CINCINNATI -- The typical summer heat descended on Great American Ball Park on Sunday, but Cincinnati's offense looked plenty refreshed.After a two-day dry spell, the Reds opened the floodgates in the middle of an 87-degree afternoon. The hits poured in -- 11 in all -- as the Reds avoided a sweep with a 7-5 victory over the Indians. In their previous two games, the Reds managed just three total runs on 14 hits. The Reds were 4-for-5 with runners in scoring position on Sunday. In their two previous losses, they were a combined 1-for-14. "The big thing is to try and drive in that guy from second base and third base as much as possible, which in this series we haven't," left fielder Fred Lewis said. "I don't know how many guys we left on base, but going into the break we want to get as many wins as we can, because we don't want to be out of it right when the All-Star break comes." Lewis was part of a group of Reds backups who led the way Sunday. Lewis, who splits time in left with Jonny Gomes and Chris Heisey, went 2-for-5 with a pair of RBIs. Heisey, who started in center in place of Drew Stubbs, hit his ninth homer of the season. Playing third to give Scott Rolen a day off, Miguel Cairo went 2-for-3 with an RBI and a pair of runs scored. Edgar Renteria, who splits time at shortstop with Paul Janish, hit his first home run of the year, a shot to right that bounced off the top of the fence. "That's why we play everybody the way we do," manager Dusty Baker said. "If you don't play them, they're not sharp when you need them. I think that's going to equate to everybody being sharp and keeping some guys strong [during] these final 2 3/4 months we have left." Trailing, 2-0, in the second, Heisey gave the Reds a shot in the arm when he pulled a 1-1 slider from Indians starter Mitch Talbot into the left-field seats. Renteria followed with a single and advanced on a wild pitch before Cairo drove him home. Cairo later scored when Lewis dropped a bloop single into right. Lewis drove Cairo home again in the fourth, this time on a single to center. Later in the fourth, with the bases loaded, Joey Votto drove a run home on a sacrifice fly that was mere feet away from a grand slam. Cincinnati added another run when Ramon Hernandez hit a sacrifice fly, but the inning ended when Phillips was called out trying to take third on the same play. Renteria gave the Reds a 7-2 lead with his fifth-inning home run, the first by a Cincinnati shortstop this season. Talbot took the loss for the Indians, allowing six runs on 10 hits while only lasting four innings. Leake, meanwhile, improved to 8-4 on the season. The right-hander gave up four runs on four hits in six innings while walking a pair and striking out eight. Both of those walks came at the beginning of the sixth inning, which came back to bite Leake, even if Cincinnati ultimately came out on top. After free passes to Michael Brantley and Cord Phelps, Leake retired two hitters before surrendering a two-run single to Grady Sizemore. In the bottom half of the two previous innings, Leake had to run the bases after reaching on a fielder's choice and a single in the fourth and fifth, respectively. "All that running on the bases and the heat got to him," Baker said. "In the sixth, when he walked those guys, he wasn't even close to the plate. And he had been so sharp all day long." Leake disagreed, though: "I wasn't too gassed. I just wasn't throwing the ball where I wanted. I was getting [away from my mechanics], and I was just kind of letting the ball drift on me." Either way, the Reds' offense gave its pitcher enough run support. The seven-run effort allowed Cincinnati to get its first win against Cleveland in six tries this season. The Reds finished Interleague Play with a 6-12 record. Cincinnati will close out the first half of the season by going to St. Louis for three games and Milwaukee for four. The teams are tied atop the National League Central standings. "It's always nice to get back to guys you're familiar with, and they're familiar with you. Interleague wasn't real kind to us," Baker said. "We weren't real kind to ourselves, but a lot of it [was because] we didn't know. In the big leagues, scouting reports and being familiar with somebody is very important."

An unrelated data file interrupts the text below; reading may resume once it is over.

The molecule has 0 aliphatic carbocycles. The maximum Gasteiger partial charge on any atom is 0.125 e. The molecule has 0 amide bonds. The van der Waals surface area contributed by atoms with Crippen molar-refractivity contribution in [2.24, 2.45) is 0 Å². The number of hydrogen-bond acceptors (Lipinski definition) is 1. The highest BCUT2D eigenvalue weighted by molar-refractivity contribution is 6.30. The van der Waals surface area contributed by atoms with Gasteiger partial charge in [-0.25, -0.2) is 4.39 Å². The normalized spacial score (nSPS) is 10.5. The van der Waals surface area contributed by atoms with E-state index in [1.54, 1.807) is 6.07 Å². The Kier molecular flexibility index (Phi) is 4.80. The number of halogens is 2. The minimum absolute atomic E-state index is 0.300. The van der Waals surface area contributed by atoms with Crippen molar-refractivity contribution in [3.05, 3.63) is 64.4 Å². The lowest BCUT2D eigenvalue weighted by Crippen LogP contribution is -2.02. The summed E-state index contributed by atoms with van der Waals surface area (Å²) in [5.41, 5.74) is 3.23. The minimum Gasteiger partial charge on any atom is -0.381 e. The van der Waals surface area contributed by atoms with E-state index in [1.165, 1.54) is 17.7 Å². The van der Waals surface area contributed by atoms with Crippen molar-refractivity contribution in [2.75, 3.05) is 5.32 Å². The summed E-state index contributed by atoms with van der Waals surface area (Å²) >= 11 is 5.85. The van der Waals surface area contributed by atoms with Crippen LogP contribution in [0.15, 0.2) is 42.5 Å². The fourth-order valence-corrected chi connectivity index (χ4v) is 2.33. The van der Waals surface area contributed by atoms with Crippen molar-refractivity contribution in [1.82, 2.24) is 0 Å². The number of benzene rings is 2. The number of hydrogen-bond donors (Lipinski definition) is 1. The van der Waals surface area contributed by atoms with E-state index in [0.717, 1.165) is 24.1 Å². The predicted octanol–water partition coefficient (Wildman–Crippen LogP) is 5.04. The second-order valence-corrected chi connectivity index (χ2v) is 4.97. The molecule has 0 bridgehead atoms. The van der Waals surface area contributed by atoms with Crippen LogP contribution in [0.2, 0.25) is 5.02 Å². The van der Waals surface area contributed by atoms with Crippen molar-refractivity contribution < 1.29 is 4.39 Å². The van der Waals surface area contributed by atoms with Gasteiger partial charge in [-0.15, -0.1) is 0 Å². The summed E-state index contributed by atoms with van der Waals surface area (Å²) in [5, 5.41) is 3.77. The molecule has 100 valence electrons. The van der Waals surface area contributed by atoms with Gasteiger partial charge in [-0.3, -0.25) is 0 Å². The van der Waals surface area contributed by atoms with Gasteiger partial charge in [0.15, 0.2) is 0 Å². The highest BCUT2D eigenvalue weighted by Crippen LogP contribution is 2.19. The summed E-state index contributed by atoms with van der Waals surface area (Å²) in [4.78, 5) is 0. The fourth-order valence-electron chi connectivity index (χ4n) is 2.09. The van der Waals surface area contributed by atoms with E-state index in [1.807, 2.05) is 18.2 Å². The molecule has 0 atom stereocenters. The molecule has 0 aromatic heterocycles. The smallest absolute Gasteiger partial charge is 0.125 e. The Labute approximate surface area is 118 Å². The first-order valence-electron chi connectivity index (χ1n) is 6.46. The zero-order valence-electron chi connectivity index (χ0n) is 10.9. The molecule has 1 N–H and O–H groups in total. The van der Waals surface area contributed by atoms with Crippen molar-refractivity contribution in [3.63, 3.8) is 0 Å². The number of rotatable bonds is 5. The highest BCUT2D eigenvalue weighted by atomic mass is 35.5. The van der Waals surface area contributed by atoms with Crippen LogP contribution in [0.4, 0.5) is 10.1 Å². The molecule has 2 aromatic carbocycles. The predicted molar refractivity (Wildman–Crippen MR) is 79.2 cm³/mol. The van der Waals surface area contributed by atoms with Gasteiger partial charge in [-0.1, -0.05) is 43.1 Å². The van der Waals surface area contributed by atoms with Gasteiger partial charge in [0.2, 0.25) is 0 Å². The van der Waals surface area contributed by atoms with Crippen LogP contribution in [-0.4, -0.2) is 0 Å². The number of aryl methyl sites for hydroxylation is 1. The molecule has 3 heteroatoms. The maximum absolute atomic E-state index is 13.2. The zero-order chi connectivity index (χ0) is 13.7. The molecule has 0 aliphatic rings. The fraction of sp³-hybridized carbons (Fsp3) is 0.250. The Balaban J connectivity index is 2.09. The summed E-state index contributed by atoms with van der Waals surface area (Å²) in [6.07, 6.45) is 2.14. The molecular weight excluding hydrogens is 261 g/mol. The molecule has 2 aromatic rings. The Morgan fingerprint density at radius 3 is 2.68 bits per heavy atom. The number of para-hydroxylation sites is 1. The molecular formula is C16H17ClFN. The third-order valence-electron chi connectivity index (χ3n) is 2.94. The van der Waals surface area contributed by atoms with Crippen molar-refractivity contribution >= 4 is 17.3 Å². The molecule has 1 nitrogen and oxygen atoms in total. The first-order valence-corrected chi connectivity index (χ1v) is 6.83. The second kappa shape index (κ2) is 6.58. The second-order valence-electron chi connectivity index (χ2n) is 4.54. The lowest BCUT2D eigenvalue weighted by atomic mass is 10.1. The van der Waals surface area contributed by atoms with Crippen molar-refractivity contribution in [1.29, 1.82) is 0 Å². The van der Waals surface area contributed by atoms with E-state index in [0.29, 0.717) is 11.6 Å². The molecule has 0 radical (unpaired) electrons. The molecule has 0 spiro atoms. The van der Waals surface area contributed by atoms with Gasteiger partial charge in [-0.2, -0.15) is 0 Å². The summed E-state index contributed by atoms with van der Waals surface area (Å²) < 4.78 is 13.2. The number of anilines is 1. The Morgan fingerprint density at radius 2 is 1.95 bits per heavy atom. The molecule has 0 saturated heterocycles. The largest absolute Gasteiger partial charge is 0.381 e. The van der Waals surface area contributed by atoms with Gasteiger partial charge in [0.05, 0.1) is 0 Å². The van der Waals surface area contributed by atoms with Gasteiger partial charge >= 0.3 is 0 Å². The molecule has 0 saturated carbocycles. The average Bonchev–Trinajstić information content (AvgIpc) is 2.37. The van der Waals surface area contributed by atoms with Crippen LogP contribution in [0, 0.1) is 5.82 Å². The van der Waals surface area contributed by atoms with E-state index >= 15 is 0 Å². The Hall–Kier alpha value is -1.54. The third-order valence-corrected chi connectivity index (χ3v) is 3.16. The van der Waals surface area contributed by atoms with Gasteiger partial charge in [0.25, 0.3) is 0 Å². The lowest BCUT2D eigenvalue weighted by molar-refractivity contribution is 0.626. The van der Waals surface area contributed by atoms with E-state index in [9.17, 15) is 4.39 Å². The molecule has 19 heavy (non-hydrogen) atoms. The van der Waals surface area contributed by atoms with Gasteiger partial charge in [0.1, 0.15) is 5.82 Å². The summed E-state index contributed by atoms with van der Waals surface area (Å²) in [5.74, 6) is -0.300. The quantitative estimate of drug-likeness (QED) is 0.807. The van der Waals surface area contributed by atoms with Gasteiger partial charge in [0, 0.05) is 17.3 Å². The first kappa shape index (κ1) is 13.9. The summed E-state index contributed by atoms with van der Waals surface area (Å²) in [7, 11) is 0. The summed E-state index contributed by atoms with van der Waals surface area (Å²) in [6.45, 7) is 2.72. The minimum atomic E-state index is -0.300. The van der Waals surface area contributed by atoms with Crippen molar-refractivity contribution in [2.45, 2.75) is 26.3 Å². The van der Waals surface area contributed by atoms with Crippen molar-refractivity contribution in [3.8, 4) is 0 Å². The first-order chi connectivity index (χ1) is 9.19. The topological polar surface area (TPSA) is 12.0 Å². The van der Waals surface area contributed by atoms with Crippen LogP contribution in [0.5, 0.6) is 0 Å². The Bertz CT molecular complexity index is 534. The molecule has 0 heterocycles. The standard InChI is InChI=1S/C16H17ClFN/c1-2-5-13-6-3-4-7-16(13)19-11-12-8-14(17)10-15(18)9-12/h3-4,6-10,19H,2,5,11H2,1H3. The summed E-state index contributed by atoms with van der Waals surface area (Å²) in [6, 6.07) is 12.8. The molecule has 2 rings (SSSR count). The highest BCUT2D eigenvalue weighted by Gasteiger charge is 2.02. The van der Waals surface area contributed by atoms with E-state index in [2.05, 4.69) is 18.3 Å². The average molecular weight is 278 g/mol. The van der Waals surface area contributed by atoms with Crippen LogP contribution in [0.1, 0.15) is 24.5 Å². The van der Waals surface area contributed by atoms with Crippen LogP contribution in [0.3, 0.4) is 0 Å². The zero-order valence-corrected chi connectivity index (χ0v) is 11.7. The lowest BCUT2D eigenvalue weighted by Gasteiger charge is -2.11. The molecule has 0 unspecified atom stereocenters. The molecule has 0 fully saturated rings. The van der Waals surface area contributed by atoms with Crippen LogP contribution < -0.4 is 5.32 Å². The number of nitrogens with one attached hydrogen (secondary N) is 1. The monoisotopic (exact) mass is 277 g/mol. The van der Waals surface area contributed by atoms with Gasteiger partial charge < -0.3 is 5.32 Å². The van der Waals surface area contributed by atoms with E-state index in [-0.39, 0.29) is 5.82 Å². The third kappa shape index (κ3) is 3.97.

Tyler Jett is an associate reporter for MLB.com. This story was not subject to the approval of Major League Baseball or its clubs.